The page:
The main point of controversy remains “barebacking” (engaging in unprotected anal sex). Also in The Netherlands, a group “poz and proud” has emerged within the HIV-society (a client organization) that suggests HIV-positive gay men can engage in unsafe sex among themselves. This organization received full media attention in 2007 after a scandal in which three gay men had not only infected each other, but also raped other gay men and injected them with their infected blood in an apparent crazed effort to enlarge the group of HIV-positive people with whom to have unsafe sex. One of the amazing things in this scandal was the health authorities knew of these unsafe encounters already for more than a year, warning the local gay community in Groningen, while the raped and infected gay men were so closeted or afraid of the consequences of coming forward, that none of the 15 victims that finally went to the police, had the courage or felt the responsibility to indict the perpetrators immediately. This case shows the limits of openness for homosexuality in The Netherlands. When it comes to the provision of medical and social support for AIDS patients, the situation has, in general, been positive since the late 1980s.


The issue of anti-gay violence was first a theme of police violence against specifically gay men who were cruising in parks or around urinals while queer bashing was mainly a topic of fights of gay men among each other or with straight lovers. This latter kind of violence continues to this day in the world of male prostitution where it remains common that hustlers murder their clients. Research on the 1980s indicates that alone in Amsterdam two gay men each year were murdered by young men for whom prostitution often was an irregular trade. At that time the topic of queer bashing came on the political agenda. There have never been reliable statistics on the number of such incidents as neither the police nor the gay movement keeps track of them. There have been some cases where gay men were murdered on cruising places, while less violent incidents have been reported from the streets where gay bars are concentrated. In 2007 a transgender was murdered in the streets of The Hague. Gay men or lesbian women holding hands outside gay districts also face violence. Another form of threats concerns gay men, transgenders and lesbians in their homes who face insults and agressions of neighbors and sometimes move to other districts. The number of cases reported to the Amsterdam police was 15 for 2006 and 24 for the first 8 months of 2007. The police itself supposes that the dark number is 96%; meaning the real number of anti-gay incidents will be 25 times higher.

With the gay canal parade of 2007, four gay tourists who visited Amsterdam were beaten up by local youth. The media reported extensively about these and earlier incidents. The Amsterdam City Council, police and justice showed great indignation and promised stricter measures of control and prevention. This violence was seen as an attack not only on the queers, but also on the reputation of Amsterdam as a tolerant and gay-friendly city. The authorities promised more education on homosexuality, more preventive measures in black schools’ and ethnic minority families, whose male sons are seen as being more prone to this kind of violence than white young men, to keep a stricter record on such cases while asking gays and lesbians to report more often experiences of discrimination. This violence is however not restricted to the city of Amsterdam and not only ethnic minority male youth are involved in it, but also ethnic majority young males. A major background seems to be that young straight men feel threatened by gay men in their masculinity and heterosexuality—another example of the continuing lack of social acceptance of homosexuality in Dutch society.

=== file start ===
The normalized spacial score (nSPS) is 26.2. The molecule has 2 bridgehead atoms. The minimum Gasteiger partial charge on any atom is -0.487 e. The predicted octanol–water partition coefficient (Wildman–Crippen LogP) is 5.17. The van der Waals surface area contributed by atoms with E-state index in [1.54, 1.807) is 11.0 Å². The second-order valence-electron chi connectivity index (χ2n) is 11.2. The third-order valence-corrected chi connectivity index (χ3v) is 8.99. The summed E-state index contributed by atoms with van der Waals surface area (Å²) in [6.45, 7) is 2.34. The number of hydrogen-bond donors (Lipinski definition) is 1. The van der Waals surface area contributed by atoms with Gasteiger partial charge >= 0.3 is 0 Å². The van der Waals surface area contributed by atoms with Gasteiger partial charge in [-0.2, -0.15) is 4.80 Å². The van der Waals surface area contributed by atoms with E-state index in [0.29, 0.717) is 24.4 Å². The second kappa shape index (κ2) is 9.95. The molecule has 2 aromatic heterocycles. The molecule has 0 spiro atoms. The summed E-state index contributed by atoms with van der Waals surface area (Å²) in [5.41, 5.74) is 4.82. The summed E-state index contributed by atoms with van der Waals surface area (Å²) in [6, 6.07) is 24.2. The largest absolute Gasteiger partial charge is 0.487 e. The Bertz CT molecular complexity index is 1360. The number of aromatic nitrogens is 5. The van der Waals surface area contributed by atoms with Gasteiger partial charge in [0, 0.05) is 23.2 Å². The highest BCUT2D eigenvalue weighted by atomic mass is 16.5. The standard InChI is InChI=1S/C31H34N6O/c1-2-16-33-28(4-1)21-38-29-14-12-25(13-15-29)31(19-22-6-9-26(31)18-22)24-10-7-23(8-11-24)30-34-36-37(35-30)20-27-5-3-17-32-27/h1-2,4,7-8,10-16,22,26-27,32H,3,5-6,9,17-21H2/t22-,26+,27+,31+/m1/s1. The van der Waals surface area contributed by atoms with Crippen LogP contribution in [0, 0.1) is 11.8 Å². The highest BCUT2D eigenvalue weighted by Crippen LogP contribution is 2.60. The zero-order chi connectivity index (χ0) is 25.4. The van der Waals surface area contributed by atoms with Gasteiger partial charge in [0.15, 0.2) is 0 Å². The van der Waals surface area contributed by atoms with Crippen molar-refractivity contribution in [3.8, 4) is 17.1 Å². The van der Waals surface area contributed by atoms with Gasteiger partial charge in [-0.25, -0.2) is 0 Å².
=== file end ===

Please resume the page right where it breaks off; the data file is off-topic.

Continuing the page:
In The Netherlands, one is not allowed to speak of gay marriage because marriage is the same for gay and straight. During the sexual revolution, gays and even more so lesbians were opposed to the marital institution because it was sexist and homophobic. Also, doctors had advised them till that time to enter a heterosexual marriage to get rid of homosexual desires. The first psychiatrists who took a positive stance on homosexuality rather advised against marriage because it would not heal homosexuals of their sexual preferences, and would make moreover the partners and children in such marriages unhappy. The COC propagated for a long time individualization instead of a focus on couple relations in some kind of marriage – that accumulation of special rights in such diverse fields as housing, sexuality, education of children, insurances, legacies and dozens of others. The LGBT movement was rather in favor of splitting up the diverse functions of marriage instead of this piling up of straight privileges. Since the late 1980’s, conservative gay men started to lobby for gay marriage. It was partly because gay men had learned from AIDS that couples needed rights, and lesbian couples wanted to secure parenthood rights for children born either in their own lesbian or in previous heterosexual relations. Seen the success of the lobby for same-sex marriage in politics and the media, the gay and lesbian movement followed suit and also embraced the struggle for marriage. The government realized in 1997 “registered partnerships” for homo- and heterosexual, a kind of second-rate marriage that mainly organized rights and rules for couples, while marriage had broader functions, in particular in relation to third parties. This halfway solution was repaired in 2001 when marriage was opened up for same-sex couples, The Netherlands being the first country to do so. From a legal sense, most differences between gay and straight had been lifted by this legal inclusion. There were three exceptions where homo- and heterosexual couples were still unequally treated. First, the biological fiction – meaning that the legislator assumes the husband is the biological father of the child born in wedlock – was not extended to gay and lesbian couples, so they always had to deal with a third person, the “biological” father or mother of the child, instead of altogether giving up the idea of the “biological fiction” which often indeed is a fiction. The second difference is that gay and lesbian couples could not adopt children from countries that were opposed to such adoptions. A reparation of this inequality is now under way. The third exception is that the king or queen can not be married with a person of the same sex, a prostration for the royal house (that a year later sent out a press release in cooperation with the prime minister saying that the second son of the queen was not gay, and suffered from persistent rumors that he was so; indicating how anti-gay attitudes are deeply ingrained in Dutch society because why should a prince care about being called gay?).